Leonard Cooper to Virginia Delegates
MS (NA: PCC, No. 163, fol. 227).
[22 June 1781]
To The Honble. the deligates for the State of Virginia in Congress
The memorial of Leonard Cooper Captain in the Invalid Regiment formerly of the 4th Virginia Regiment Sheweth,
That your memorialist having Receiv’d a wound in the month of October 1779 which has renderd him uncapable of doing duty with his Regiment ever since—and being much Embarrass’d by not having receiv’d any pay, Cloathing or other Emoluments granted to the Officers of your State, Since July 1779—and that his Sittuation being such at present which renders it impossible for him to go to that State to apply, woud be much oblidged to you if convenient that he Cou’d have Some money Advanced Untill able to get his affairs Settled as the Officers and Soldiers of that State have had four months pay Advanced in hard money or the Exchange [.]1 Cou’d the Same Indulgence be granted to your memorialist the favour Shall ever be Esteem’d by your Honors
Most obedient Humble Servant
Leonard Cooper Capt. Invalids2
2. Captain Leonard Cooper (ca. 1750–1821) of Shenandoah County, Va., enlisted in November 1775 as a private in the 8th, later designated the 4th, Virginia Regiment of the continental army and had risen to the rank of captain lieutenant about three years later. Because of a knee injury suffered in a duel on 7 October 1779, obliging the amputation of most of his right leg, he was transferred on 4 May 1780 to the Invalid Regiment (Nicola to Virginia Delegates, 22 June 1781, n. 4) and continued in the army until he was released in June 1783 (NA: PCC, No. 149, II, 81; Heitman, Historical Register Continental description begins F. B. Heitman, Historical Register of Officers of the Continental Army during the War of the Revolution (Washington, 1893). description ends , p. 135; Gwathmey, Historical Register of Virginians description begins John H. Gwathmey, Historical Register of Virginians in the Revolution: Soldiers, Sailors, Marines, 1775–1783 (Richmond, 1938). description ends , pp. 177–78).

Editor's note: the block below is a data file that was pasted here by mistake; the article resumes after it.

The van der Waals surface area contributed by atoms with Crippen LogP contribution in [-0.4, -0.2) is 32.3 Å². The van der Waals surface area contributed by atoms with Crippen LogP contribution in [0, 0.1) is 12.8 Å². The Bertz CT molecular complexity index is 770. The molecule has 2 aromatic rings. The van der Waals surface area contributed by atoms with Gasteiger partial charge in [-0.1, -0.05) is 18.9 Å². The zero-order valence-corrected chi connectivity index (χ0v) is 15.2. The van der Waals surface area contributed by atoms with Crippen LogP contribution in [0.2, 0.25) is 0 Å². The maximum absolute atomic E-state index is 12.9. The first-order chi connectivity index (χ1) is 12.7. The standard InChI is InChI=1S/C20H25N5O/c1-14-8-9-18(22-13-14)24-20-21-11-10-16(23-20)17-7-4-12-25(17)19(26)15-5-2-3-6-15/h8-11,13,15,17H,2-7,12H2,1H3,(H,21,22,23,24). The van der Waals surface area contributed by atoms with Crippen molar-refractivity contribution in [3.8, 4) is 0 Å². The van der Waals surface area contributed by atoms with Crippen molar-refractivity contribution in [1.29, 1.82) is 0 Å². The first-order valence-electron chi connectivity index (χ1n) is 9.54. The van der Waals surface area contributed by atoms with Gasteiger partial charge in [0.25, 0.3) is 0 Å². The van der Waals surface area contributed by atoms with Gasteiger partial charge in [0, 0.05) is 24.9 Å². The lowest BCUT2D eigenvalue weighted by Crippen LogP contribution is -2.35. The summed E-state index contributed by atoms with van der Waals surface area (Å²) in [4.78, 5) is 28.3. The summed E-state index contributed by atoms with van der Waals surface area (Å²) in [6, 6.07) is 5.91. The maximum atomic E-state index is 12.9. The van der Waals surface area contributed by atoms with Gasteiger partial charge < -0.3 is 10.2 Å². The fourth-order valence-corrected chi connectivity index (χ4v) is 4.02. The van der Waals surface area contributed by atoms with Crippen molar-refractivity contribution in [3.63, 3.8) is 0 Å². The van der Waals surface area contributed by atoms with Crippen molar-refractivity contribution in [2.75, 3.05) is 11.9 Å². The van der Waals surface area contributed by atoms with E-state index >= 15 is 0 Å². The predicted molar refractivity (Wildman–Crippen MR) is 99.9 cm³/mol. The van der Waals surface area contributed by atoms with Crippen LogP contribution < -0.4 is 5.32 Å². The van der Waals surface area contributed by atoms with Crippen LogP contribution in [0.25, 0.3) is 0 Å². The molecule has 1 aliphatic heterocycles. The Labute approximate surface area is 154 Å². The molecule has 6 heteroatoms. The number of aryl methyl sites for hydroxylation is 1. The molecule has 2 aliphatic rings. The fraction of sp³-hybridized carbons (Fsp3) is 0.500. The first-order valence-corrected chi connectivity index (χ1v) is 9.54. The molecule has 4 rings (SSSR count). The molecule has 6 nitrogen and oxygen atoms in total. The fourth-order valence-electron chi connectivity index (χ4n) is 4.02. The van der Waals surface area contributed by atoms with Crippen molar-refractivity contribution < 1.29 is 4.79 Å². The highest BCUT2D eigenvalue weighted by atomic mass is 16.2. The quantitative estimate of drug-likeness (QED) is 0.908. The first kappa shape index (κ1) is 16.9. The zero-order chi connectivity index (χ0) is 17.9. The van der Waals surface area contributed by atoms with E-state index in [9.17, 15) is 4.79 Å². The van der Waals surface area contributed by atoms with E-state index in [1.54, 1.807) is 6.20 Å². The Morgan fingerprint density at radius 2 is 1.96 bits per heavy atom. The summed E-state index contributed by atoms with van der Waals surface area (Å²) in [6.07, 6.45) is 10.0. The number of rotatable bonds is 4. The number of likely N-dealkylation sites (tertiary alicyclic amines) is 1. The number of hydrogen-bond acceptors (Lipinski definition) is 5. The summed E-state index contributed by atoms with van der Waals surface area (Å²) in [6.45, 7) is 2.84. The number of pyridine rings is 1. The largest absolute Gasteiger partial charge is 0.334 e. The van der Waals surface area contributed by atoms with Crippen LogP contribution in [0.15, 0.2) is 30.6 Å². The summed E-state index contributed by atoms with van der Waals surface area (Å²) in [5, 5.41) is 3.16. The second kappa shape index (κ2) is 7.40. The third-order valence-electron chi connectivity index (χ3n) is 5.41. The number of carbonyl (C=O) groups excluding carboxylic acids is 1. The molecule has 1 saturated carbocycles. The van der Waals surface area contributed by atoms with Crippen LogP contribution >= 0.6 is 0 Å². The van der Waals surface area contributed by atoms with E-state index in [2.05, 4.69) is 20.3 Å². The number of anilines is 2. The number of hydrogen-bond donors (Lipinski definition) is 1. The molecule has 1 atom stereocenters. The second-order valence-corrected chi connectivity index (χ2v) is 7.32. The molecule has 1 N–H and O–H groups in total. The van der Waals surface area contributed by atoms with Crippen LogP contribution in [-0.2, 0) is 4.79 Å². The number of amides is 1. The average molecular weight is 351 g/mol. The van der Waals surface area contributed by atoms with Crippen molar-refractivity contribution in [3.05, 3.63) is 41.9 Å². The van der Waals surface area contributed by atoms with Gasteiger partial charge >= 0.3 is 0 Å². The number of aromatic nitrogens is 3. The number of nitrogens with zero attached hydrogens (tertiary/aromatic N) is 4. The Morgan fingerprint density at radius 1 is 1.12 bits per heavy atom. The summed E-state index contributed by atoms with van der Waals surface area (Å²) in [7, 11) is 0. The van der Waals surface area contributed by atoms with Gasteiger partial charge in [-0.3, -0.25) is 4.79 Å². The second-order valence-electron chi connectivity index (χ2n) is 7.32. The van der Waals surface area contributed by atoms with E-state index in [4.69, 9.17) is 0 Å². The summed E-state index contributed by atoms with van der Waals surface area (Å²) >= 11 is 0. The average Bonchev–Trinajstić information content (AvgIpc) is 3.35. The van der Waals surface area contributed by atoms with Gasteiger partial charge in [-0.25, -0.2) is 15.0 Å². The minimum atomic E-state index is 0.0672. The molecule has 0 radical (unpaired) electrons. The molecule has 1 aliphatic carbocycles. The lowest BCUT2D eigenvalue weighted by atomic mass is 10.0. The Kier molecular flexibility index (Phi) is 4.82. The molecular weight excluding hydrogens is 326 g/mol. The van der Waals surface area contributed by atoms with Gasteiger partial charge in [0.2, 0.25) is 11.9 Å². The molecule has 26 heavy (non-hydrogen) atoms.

Although the Virginia delegates seem to have disregarded Cooper’s plea in the present letter, his chronic need of money during the rest of his life may have been temporarily eased by a resolution of Congress on 26 June 1781, recommending that Delaware, Maryland, and Virginia furnish a “settlement for depreciation” to the soldiers of the Invalid Regiment from those states (JCC description begins Worthington Chauncey Ford et al., eds., Journals of the Continental Congress, 1774–1789 (34 vols.; Washington, 1904–37). description ends , XX, 697, 717–18). On 13 June 1782 Congress responded to the Virginia delegates’ motion of the day before by appropriating $16.00 to help pay for Cooper’s cork leg (JCC description begins Worthington Chauncey Ford et al., eds., Journals of the Continental Congress, 1774–1789 (34 vols.; Washington, 1904–37). description ends , XXII, 328). The ban on dueling, imposed by both the Continental Congress and the Virginia General Assembly (JCC description begins Worthington Chauncey Ford et al., eds., Journals of the Continental Congress, 1774–1789 (34 vols.; Washington, 1904–37). description ends , V, 793; Hening, Statutes description begins William Waller Hening, ed., The Statutes at Large; Being a Collection of All the Laws of Virginia, from the First Session of the Legislature, in the Year 1619 (13 vols.; Richmond and Philadelphia, 1819–23). description ends , IX, 38), disqualified Cooper for a federal or state pension. Yet the state in 1796 granted him a land bounty of 4,666⅔ acres in the Virginia military district in Ohio (Land Office Military Warrant No. 4745, dated 13 December 1796, in Virginia State Library), and Congress in March 1819 awarded him an annual pension of $166.66, later increased to $240 (Report from the Secretary of War, in Obedience to Resolutions of the Senate of the 5th and 30th of June, 1834, and the 3d of March, 1835, in Relation to the Pension Establishment of the United States [Washington, 1835], p. 514).